Skilderkrans farm in Limpopo has magnificent views of the Drakensberg mountain range, hence the poetic name.
The farm is near Hoedspruit, close to the border of Mpumalanga, and has a varied history – previous harvests were cotton, followed by tobacco, and it was even a horse stud before the citrus orchards were planted around 25 years ago.
In the 1940s, the farm was the first prize in a national lottery. In 1942 the farmer sought to improve the farm and conditions for workers so he built a number of labourers’ houses, some of which are still standing, says assistant farm manager, Jaco Visser.
“There are old photos of lions lying under a tree on the farm – and that tree is still here. The farm has two managers’ houses in addition to the houses for the farm workers.
“There have obviously been a number of changes since SAFE took over about five years ago.
“Accommodation for our employees for instance, is top notch – probably the best in the region. Each house has a kitchen, a living room, bedrooms and a bathroom.”
High-tech innovations include probes for monitoring water and chemical usage in the orchards, which can be manage by smartphone anywhere in the world.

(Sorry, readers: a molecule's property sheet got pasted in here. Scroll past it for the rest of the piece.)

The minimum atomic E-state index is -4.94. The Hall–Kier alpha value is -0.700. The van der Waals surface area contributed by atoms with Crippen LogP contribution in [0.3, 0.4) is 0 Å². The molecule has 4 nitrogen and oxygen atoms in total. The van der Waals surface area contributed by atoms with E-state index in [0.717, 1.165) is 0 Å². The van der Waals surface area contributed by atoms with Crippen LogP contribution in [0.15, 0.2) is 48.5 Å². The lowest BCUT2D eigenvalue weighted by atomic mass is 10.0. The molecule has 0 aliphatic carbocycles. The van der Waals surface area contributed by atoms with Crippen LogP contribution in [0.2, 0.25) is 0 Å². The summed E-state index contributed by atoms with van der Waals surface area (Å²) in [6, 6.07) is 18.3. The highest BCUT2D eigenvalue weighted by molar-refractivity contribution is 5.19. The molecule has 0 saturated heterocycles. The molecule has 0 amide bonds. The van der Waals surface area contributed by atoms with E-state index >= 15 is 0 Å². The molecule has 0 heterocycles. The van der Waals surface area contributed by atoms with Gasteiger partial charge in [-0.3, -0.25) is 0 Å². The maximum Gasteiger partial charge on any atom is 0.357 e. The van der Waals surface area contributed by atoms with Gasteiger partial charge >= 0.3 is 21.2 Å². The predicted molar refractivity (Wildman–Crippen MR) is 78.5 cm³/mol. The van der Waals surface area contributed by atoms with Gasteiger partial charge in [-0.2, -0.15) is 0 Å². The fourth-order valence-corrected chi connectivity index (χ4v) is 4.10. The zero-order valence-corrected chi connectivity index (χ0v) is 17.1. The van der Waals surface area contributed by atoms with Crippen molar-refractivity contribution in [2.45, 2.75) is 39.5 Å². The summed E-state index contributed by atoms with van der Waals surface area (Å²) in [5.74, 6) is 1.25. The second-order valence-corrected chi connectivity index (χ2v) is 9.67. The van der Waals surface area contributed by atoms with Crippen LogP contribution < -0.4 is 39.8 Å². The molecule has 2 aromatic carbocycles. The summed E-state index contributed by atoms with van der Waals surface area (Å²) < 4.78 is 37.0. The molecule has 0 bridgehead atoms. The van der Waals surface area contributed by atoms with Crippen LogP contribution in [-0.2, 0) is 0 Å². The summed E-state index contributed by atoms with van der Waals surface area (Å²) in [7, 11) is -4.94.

“I can see in an instant what is needed in every section of the orchard and give instructions to the foreman to remedy any problems,” says Jaco.
“In recent weeks, we started a programme in partnership with Lowveld Agrichem to monitor mealy bug and other pests. They hang out bait stations all over the farm and provide weekly data updates that we use to plan spraying programmes.
“In the past, spraying for pests was largely a hit and miss affair – you could usually tell there were problems, but you couldn’t see exactly where and how much to spray.
“As with any other farming concern, Skilderkrans has to spray some chemicals at regular intervals according to government regulations, one example being for citrus black spot, otherwise you are not able to export.”
The spraying is carefully monitored to comply with the European Commission’s Maximum Residue LevelTest. (MLT). MLTs establish the highest level of a pesticide residue that is legally tolerated in or on food when pesticides are applied in terms of Good Agricultural Practice.
All SAFE fruit undergoes the MLT test on land before being dispatched to European markets.
Other improvements made by SAFE at Skilderkrans include the planting of about 50ha of new lemons, which will be coming in for the first time in 2019.
“We now also have 27ha of Valencia lates, and will be picking the Gusicora oranges for the first time in 2019.
“All available space has now been planted, so next year we will have our first 100% harvest – it will be the first season that we will be picking all over the farm.
All the trees are big enough to bear fruit for the first time, and we are in preparation for picking in February 2019.”
Jaco says Hoedspruit is also a good area for grapes.
“One of the earliest annual grape harvests in South Africa is from one of the local farms, so it might be a possible future crop for Skilderkrans, if SAFE makes a strategic decision to expand the operation.
“Farming is a sophisticated business, and the old-fashioned thumb suck methods will leave you far behind. SAFE’s businesslike approach and new high-tech systems will ensure that Skilderkrans remains profitable for many years to come.”